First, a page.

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Session Schedule & Abstracts
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|Thursday 30th June, 2016|
|Moderator(s): A. Huysseune & A. Tucker|
PHA3-1 2:30 pm What happened to the gills during the fish-to-tetrapod transition? Schoch RR*, Staatliches Museum fuer Naturkunde Stuttgart firstname.lastname@example.org |
Abstract: The internal gills of bony fishes were long thought to have been lost before tetrapods evolved, with lungs and the skin forming the main respiratory organs in terrestrial vertebrates. Fossil evidence and phylogenetic bracketing instead reveal that the story was more multi-facetted. In fact, many early tetrapods were aquatic throughout life, and some of these retained internal gills homolgous with those of their sarcopterygian ancestors. In the stem-group of modern amphibians, these gills were retained in some aquatic clades, whereas in stem-amniotes, they were lost. A novel feature that evolved only in tetrapods are external gills of larval forms, absent in the immediate ancestors of tetrapods, but which are known to have existed in both stem-amphibians (temnospondyls) and stem-amniotes (seymouriamorphs). A survey of different breathing mechanisms in early tetrapods reveals complicated patterns of respiratory organs and mechanisms, highlighting that morphological disparity correlates with respiratory diversity.
PHA3-2 3:00 pm Lungs to gas bladders: homology, novelty and transformation. McCune A.R.*, Cornell University; Cass A.N., North Carolina State University; Longo S.J., University of California, Davis; Riccio M.L., Cornell University; Funk E., Cornell University email@example.com |
Abstract: An important evolutionary novelty among vertebrates is the gas bladder of ray-finned fishes, which develops dorsally as an outgrowth of the pharynx. Having a gas bladder characterizes nearly 30,000 species of the Actinopteri (all ray-finned fishes except polypterids). This air-filled organ may function in respiration, buoyancy, sound production, hearing or in some combination of these roles. Since the late 19th century, gas bladders have been regarded by most as homologous to lungs, although there continue to be those who disagree. Using data from micro- and nano- computed tomography (CT), we will illustrate the difference between lungs and gas bladders, review the evidence for and against homology, and present preliminary genetic data implicated in the transformation of lungs to gas bladders.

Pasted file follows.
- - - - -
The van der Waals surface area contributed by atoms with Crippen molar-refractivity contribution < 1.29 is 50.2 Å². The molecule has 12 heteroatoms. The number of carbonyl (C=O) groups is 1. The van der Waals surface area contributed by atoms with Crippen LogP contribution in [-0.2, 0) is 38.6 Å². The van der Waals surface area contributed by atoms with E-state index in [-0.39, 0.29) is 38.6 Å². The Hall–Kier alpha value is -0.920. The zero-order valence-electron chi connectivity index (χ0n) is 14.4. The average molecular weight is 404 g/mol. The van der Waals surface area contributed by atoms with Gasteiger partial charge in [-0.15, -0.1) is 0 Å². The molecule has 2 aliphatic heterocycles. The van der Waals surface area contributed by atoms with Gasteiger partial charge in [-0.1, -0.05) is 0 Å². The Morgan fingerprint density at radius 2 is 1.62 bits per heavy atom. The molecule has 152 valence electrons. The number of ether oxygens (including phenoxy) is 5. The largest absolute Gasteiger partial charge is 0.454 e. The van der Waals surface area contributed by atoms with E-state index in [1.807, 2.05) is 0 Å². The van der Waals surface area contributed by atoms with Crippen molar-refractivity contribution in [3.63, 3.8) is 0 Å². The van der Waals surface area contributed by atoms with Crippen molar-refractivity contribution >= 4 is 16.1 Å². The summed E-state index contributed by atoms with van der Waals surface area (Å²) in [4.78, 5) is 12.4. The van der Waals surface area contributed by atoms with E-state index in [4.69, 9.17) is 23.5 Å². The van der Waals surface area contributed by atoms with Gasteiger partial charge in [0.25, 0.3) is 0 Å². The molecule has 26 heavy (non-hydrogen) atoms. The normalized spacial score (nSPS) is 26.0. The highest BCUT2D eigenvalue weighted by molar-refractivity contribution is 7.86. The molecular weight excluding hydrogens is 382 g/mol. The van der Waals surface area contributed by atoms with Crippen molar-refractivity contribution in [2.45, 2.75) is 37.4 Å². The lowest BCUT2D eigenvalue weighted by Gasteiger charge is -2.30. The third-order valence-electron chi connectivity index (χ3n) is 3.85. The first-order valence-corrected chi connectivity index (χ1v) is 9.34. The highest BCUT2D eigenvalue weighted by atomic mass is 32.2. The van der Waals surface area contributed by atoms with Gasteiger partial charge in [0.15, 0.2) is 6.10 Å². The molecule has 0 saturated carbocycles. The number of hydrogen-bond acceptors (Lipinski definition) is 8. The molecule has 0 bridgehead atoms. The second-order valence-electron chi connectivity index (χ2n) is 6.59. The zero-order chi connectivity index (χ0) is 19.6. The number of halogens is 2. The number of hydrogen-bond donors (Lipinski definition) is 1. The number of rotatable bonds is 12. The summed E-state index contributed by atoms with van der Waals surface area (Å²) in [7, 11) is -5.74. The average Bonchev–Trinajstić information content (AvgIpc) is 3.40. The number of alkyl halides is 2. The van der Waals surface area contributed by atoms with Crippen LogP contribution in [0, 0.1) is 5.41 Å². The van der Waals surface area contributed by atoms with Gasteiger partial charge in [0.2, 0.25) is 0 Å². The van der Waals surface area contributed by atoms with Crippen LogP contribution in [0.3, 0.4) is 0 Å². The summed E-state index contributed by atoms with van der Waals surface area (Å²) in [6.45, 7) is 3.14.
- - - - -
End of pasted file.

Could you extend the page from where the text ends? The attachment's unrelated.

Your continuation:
PHA3-3 3:30 pm Diverse embryonic and evolutionary origins for the hypoxia-sensitive cells of the vertebrate respiratory reflex. Baker CVH*, University of Cambridge; Hockman D, University of Cambridge; Burns AJ, UCL Institute of Child Health; Mongera A, Max-Planck Institut für Entwicklungsbiologie; Fisher S, University of Pennsylvania; Unlu G, Vanderbilt University; Knapik EW, Vanderbilt University; Kelsh RN, University of Bath; Kaufman CK, Harvard Medical School; Mosimann C, Harvard Medical School; Zon LI, Harvard Medical School; Tucker AS, King's College London firstname.lastname@example.org |
Abstract: Carotid body glomus cells respond to hypoxia by releasing neurotransmitters, triggering the respiratory reflex. It has been proposed that these neural crest-derived cells, which develop in association with the third pharyngeal arch artery, are homologous to the hypoxia-sensitive "neuroepithelial cells" (NECs) of fish gills. We test this hypothesis using genetic lineage-tracing and neural crest-deficient mutants in zebrafish, and physical fate-mapping in frog and lamprey. NECs in anamniote gill and orobranchial epithelia are not neural crest-derived, hence are most likely homologous to hypoxia-sensitive pulmonary neuroendocrine cells in lung airway epithelia, whose endodermal origin we confirm in mouse and chicken. We propose that carotid body glomus cells evolved instead from chromaffin cells associated with large pharyngeal arch blood vessels, which lineage-tracing in zebrafish shows are neural crest-derived.
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